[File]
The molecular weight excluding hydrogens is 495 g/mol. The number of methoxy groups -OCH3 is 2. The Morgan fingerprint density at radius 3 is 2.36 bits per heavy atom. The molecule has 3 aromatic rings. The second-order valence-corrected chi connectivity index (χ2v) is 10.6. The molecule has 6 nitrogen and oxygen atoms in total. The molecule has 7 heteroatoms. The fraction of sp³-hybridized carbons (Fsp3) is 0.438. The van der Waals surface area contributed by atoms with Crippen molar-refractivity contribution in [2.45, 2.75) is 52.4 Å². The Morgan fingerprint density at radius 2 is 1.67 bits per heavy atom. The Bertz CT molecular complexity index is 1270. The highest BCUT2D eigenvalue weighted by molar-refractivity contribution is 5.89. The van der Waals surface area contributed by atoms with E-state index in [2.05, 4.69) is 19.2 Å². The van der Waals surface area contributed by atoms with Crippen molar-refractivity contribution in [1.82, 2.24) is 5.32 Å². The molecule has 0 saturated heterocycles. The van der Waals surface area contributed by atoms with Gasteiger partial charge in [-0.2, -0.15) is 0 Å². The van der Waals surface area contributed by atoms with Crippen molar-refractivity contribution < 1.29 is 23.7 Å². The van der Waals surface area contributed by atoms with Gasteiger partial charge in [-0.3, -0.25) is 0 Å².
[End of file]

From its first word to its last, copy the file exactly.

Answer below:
The molecular weight excluding hydrogens is 495 g/mol. The number of methoxy groups -OCH3 is 2. The Morgan fingerprint density at radius 3 is 2.36 bits per heavy atom. The molecule has 3 aromatic rings. The second-order valence-corrected chi connectivity index (χ2v) is 10.6. The molecule has 6 nitrogen and oxygen atoms in total. The molecule has 7 heteroatoms. The fraction of sp³-hybridized carbons (Fsp3) is 0.438. The van der Waals surface area contributed by atoms with Crippen molar-refractivity contribution in [2.45, 2.75) is 52.4 Å². The Morgan fingerprint density at radius 2 is 1.67 bits per heavy atom. The Bertz CT molecular complexity index is 1270. The highest BCUT2D eigenvalue weighted by molar-refractivity contribution is 5.89. The van der Waals surface area contributed by atoms with E-state index in [2.05, 4.69) is 19.2 Å². The van der Waals surface area contributed by atoms with Crippen molar-refractivity contribution in [1.82, 2.24) is 5.32 Å². The molecule has 0 saturated heterocycles. The van der Waals surface area contributed by atoms with Gasteiger partial charge in [-0.2, -0.15) is 0 Å². The van der Waals surface area contributed by atoms with Crippen molar-refractivity contribution < 1.29 is 23.7 Å². The van der Waals surface area contributed by atoms with Gasteiger partial charge in [-0.3, -0.25) is 0 Å².